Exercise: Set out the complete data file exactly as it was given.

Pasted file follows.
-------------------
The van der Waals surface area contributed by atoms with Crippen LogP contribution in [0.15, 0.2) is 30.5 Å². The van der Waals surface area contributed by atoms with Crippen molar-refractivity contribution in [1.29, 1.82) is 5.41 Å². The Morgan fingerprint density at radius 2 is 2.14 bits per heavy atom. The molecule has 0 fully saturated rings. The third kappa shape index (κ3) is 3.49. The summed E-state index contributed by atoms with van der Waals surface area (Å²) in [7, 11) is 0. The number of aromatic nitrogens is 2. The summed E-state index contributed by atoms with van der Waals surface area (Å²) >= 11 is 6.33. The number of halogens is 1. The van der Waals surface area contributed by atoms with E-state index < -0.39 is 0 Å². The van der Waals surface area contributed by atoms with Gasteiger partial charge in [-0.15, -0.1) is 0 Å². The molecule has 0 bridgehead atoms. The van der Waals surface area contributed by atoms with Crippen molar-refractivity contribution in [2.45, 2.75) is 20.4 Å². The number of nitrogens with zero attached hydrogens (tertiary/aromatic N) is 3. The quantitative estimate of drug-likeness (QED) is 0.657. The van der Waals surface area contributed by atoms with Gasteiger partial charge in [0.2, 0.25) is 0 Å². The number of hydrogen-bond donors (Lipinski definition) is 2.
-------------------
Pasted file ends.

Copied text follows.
The van der Waals surface area contributed by atoms with Crippen LogP contribution in [0.15, 0.2) is 30.5 Å². The van der Waals surface area contributed by atoms with Crippen molar-refractivity contribution in [1.29, 1.82) is 5.41 Å². The Morgan fingerprint density at radius 2 is 2.14 bits per heavy atom. The molecule has 0 fully saturated rings. The third kappa shape index (κ3) is 3.49. The summed E-state index contributed by atoms with van der Waals surface area (Å²) in [7, 11) is 0. The number of aromatic nitrogens is 2. The summed E-state index contributed by atoms with van der Waals surface area (Å²) >= 11 is 6.33. The number of halogens is 1. The van der Waals surface area contributed by atoms with E-state index < -0.39 is 0 Å². The van der Waals surface area contributed by atoms with Gasteiger partial charge in [-0.15, -0.1) is 0 Å². The molecule has 0 bridgehead atoms. The van der Waals surface area contributed by atoms with Crippen molar-refractivity contribution in [2.45, 2.75) is 20.4 Å². The number of nitrogens with zero attached hydrogens (tertiary/aromatic N) is 3. The quantitative estimate of drug-likeness (QED) is 0.657. The van der Waals surface area contributed by atoms with Gasteiger partial charge in [0.2, 0.25) is 0 Å². The number of hydrogen-bond donors (Lipinski definition) is 2.